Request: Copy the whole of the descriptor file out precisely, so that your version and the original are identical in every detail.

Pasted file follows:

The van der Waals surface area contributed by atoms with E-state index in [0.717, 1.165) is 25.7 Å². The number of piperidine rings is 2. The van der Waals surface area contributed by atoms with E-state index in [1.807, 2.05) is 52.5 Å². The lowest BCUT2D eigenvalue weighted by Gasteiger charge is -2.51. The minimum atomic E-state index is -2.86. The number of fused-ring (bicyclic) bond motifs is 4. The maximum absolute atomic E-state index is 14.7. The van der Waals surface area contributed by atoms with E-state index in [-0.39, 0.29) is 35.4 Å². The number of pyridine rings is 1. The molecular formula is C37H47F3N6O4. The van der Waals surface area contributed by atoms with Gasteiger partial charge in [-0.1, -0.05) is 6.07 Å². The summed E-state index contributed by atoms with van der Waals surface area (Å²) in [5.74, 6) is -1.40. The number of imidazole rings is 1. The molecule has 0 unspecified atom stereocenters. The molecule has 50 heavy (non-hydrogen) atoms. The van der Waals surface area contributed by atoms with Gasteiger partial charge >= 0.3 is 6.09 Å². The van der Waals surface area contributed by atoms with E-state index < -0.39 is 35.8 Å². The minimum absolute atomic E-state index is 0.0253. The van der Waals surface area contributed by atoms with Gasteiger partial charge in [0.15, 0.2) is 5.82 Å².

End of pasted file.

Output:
The van der Waals surface area contributed by atoms with E-state index in [0.717, 1.165) is 25.7 Å². The number of piperidine rings is 2. The van der Waals surface area contributed by atoms with E-state index in [1.807, 2.05) is 52.5 Å². The lowest BCUT2D eigenvalue weighted by Gasteiger charge is -2.51. The minimum atomic E-state index is -2.86. The number of fused-ring (bicyclic) bond motifs is 4. The maximum absolute atomic E-state index is 14.7. The van der Waals surface area contributed by atoms with E-state index in [-0.39, 0.29) is 35.4 Å². The number of pyridine rings is 1. The molecular formula is C37H47F3N6O4. The van der Waals surface area contributed by atoms with Gasteiger partial charge in [-0.1, -0.05) is 6.07 Å². The summed E-state index contributed by atoms with van der Waals surface area (Å²) in [5.74, 6) is -1.40. The number of imidazole rings is 1. The molecule has 0 unspecified atom stereocenters. The molecule has 50 heavy (non-hydrogen) atoms. The van der Waals surface area contributed by atoms with Gasteiger partial charge >= 0.3 is 6.09 Å². The van der Waals surface area contributed by atoms with E-state index < -0.39 is 35.8 Å². The minimum absolute atomic E-state index is 0.0253. The van der Waals surface area contributed by atoms with Gasteiger partial charge in [0.15, 0.2) is 5.82 Å².